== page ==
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One of the best ways to use an inheritance may be to not inherit at all.
It sounds counterintuitive to give up wealth, yet experts say so-called disclaimers can be a smart financial move whether you're planning your own estate or find yourself on the receiving end of an inheritance.
The idea is fairly straightforward:
"A disclaimer means you do not accept the benefit," said Larry Lehmann, president of the National Association of Estate Planners and Councils. "You have decided that you do not want it, and you do not have to accept a gift even though someone gave it to you."
The net effect is that the asset passes to someone else as if you predeceased the person willing it, letting you sidestep most of the tax and financial repercussions of taking it.
But why do it? The simplest reason is to dodge an undesirable asset like a piece of real estate that could cost you more than you'd net by selling it (say, because of high property taxes or required repairs), or an asset that comes with strings attached (such as care of the deceased's pet or a requirement to marry).
Individuals who are already wealthy may use disclaimers as an opportunity to pass on wealth they inherit to their own heirs, avoiding taxes their estate might incur by willing such gifts, said Lehmann. Or you might disclaim to benefit another family member — say, if the asset would go to a younger family member in a lower tax bracket, or someone who would be able to stretch out distributions of an inherited IRA over a longer period.
When you're planning your own estate, disclaimers can be incorporated to protect assets. A common setup is for married couples to stipulate that any assets disclaimed by a surviving spouse go into a trust for that spouse's benefit, said J.J. Burns, a certified financial planner based in Melville, New York.
"God forbid something happens to you, if you get sick or need care in a nursing home, that asset is protected," he said. Income from the trust could be used to pay bills, said Burns, but the nursing home and other creditors generally couldn't access the principal.
"You can truly plan the legacy of your family, so whoever disclaims, you know what's going to happen to those assets," Burns said. Only the bequestor has the opportunity to direct where a disclaimed asset ends up — say, a trust to benefit that person or others, or a different heir entirely.
Be sure to discuss the disclaimer provision with your heirs, especially if you're setting up that option with the aid of an estate planner to help reduce tax consequences or protect assets. While it's common for wills to include a disclaimer, in practice, heirs rarely exercise them, Lehmann said.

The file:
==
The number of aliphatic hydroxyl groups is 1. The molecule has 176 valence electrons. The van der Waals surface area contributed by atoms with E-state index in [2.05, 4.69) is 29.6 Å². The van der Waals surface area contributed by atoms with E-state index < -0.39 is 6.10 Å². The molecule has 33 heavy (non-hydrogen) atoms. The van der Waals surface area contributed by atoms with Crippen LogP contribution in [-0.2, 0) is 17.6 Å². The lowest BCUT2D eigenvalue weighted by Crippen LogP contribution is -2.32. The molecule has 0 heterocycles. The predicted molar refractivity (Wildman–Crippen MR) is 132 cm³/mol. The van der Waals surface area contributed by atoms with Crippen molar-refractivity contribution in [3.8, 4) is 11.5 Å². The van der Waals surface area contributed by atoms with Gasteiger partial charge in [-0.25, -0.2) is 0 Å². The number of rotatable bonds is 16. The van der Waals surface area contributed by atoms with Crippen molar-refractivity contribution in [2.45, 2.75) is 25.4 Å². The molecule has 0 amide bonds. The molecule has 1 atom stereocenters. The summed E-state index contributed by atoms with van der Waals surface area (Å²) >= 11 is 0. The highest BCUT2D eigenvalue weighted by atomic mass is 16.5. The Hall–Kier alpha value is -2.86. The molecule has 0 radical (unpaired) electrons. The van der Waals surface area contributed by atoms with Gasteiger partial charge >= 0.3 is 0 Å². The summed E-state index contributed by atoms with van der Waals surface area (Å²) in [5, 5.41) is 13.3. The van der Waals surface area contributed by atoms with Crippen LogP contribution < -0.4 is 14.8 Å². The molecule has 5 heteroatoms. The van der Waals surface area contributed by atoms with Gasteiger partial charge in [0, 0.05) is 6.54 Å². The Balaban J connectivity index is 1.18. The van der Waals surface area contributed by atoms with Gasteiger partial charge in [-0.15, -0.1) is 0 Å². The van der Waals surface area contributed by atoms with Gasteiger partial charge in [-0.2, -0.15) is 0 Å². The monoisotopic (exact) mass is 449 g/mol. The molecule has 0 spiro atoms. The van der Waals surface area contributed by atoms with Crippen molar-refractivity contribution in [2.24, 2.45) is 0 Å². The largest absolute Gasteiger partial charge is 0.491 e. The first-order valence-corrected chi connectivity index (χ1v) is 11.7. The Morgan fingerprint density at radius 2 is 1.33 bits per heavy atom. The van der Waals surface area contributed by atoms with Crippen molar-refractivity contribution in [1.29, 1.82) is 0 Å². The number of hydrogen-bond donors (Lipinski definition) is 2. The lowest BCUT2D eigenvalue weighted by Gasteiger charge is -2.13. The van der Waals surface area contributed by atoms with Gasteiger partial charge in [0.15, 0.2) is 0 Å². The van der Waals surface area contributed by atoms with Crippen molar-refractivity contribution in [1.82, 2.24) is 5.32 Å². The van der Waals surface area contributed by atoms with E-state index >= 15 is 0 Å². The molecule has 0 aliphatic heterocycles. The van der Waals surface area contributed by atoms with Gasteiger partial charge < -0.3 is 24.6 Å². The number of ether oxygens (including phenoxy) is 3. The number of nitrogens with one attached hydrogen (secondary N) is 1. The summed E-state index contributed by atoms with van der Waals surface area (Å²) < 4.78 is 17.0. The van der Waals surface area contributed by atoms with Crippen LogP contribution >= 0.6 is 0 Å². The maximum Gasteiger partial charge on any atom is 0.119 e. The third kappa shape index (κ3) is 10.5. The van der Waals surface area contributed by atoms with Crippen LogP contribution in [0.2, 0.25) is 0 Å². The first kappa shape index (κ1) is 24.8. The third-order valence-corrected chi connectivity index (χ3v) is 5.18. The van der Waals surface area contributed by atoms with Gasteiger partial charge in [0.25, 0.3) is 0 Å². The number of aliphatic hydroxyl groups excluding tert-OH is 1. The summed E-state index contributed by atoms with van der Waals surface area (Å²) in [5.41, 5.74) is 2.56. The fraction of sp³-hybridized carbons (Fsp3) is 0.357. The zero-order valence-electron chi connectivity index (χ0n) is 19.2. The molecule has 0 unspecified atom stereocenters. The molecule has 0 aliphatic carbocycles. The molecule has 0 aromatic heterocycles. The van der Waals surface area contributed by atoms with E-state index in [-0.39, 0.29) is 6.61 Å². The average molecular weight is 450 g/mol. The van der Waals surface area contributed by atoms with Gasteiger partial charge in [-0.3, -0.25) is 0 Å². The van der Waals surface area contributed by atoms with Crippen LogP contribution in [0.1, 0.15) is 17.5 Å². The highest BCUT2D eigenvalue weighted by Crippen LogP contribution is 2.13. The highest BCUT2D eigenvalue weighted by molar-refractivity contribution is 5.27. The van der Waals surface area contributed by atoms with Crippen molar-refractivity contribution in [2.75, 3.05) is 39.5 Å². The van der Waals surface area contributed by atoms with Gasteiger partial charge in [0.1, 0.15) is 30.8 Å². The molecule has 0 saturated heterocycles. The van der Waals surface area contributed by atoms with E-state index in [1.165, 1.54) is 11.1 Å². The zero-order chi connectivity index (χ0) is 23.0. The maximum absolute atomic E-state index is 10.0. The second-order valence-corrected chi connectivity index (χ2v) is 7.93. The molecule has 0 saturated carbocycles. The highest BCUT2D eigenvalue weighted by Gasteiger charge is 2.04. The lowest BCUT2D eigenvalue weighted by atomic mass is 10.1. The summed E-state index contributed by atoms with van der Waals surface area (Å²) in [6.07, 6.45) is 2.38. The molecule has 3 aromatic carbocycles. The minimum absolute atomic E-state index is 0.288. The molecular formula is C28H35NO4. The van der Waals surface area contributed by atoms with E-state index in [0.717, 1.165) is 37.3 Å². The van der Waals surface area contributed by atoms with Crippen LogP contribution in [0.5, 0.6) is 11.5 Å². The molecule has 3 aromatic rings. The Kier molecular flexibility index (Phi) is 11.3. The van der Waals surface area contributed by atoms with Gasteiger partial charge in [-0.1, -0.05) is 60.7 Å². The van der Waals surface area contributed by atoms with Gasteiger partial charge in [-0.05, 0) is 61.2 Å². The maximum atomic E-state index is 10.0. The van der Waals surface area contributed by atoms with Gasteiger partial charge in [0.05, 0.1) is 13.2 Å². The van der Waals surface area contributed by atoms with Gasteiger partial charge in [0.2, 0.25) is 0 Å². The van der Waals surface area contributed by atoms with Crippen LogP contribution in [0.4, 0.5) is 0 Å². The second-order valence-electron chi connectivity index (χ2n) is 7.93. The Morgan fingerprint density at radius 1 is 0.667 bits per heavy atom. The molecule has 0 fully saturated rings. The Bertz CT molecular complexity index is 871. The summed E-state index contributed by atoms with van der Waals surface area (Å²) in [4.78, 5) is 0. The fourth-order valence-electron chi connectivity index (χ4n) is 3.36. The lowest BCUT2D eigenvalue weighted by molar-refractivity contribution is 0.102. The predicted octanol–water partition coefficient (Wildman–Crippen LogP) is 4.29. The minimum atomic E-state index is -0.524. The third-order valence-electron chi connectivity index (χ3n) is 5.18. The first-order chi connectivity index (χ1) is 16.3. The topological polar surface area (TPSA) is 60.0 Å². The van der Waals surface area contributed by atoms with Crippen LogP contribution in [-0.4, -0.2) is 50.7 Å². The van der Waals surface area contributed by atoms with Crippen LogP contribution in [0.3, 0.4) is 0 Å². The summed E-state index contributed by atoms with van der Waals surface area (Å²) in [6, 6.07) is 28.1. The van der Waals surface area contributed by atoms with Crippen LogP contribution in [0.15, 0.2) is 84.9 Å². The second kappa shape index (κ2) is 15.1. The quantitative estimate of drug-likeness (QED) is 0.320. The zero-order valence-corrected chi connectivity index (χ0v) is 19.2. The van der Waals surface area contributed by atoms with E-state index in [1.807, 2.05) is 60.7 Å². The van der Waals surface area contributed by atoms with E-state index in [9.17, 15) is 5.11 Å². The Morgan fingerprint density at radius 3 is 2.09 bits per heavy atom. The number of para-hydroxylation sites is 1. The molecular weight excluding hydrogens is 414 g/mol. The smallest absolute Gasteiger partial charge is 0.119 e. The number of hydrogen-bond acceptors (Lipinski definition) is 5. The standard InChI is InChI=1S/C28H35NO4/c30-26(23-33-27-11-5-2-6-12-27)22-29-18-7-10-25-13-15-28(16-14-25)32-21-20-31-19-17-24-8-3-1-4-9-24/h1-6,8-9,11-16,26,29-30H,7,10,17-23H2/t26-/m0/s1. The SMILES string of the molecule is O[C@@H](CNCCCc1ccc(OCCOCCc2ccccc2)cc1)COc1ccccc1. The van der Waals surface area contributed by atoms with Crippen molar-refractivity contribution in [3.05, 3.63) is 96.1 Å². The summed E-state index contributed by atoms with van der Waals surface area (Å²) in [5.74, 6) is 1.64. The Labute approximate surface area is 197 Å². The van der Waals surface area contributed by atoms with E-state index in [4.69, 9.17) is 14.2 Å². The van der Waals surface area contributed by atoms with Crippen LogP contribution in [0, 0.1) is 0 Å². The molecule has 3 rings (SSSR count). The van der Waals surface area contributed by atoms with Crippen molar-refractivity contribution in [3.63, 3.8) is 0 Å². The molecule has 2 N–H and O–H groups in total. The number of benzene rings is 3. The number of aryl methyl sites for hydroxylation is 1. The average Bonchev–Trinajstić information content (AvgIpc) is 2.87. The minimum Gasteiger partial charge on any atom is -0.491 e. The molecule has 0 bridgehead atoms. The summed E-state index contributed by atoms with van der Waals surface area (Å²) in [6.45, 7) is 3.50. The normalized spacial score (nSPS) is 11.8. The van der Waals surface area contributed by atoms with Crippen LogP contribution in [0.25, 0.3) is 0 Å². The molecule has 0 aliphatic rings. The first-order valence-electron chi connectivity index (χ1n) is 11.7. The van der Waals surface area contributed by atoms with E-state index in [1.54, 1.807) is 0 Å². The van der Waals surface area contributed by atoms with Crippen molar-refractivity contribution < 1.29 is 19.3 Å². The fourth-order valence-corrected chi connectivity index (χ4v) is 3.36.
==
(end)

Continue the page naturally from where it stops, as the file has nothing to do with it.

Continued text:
"We talk about disclaimer planning, but it's very hard sometimes when you have a grieving spouse who feels insecure," he said.
Keep in mind that you may need more than a will. Many jurisdictions prevent a spouse from being disinherited, for example, so a court might void provisions in a will that leaves everything to your kids from a first marriage, said Joslin Davis, president of the American Academy of Matrimonial Lawyers.
If you want to ensure that new spouse disclaims his or her share — which could be as much as half the estate, depending on state law — you'll need a signed waiver to that effect in a pre- or post-nup, said Davis, who is also a principal of Allman Spry Davis Leggett & Crumpler in Winston-Salem, North Carolina.
Consider the wording and timing. Under federal law, only a spouse can waive rights to employment-related retirement benefits, she said. So to be effective, the wording of a pre-nup would need to indicate your fiance is agreeing to sign that waiver after you're hitched.
If you're inheriting, carefully assess if disclaiming that property (in whole or in part) is the best option. Once that decision is made, it's irrevocable, so it's important to carefully consider how much, if any, of those funds you can afford to pass up, Burns said.
Next point of consideration: Who's next in line to inherit? "You can't direct who it goes to," Lehmann said. That might not matter much if you just don't want say, the family time-share, but it could make a big difference if you're disclaiming strategically with the aim of passing assets to a specific person.
If the deceased didn't specify who would get a disclaimed asset or that it would go into a trust, state law determines what happens next. The asset might go to whoever gets the rest of the estate, or state intestacy laws might apply as if there was no will, he said.
Consult experts including a financial advisor and attorney about possible financial consequences to you. If you're trying to qualify for Medicaid, for example, some states consider a disclaimed inheritance as a recently transferred asset, which could affect your eligibility for the program, said Jeffrey Love, an attorney with Winne, Banta, Basralian & Kahn in Hackensack, New Jersey.
Heirs will need to make sure they meet all the requirements for a qualified disclaimer under federal and state law. That includes putting your refusal in writing and notifying the estate executor within a set time frame, usually nine months of the death of the person leaving you the property, said Love.
While you're weighing the decision, keep your hands off that asset. "Generally speaking, you cannot use or receive the benefits of the inheritance and then later disclaim it," Love said.
(The exception: IRAs. The beneficiary who inherits an IRA can still disclaim it after taking a required minimum distribution for the year of the original IRA owner's death, he said.)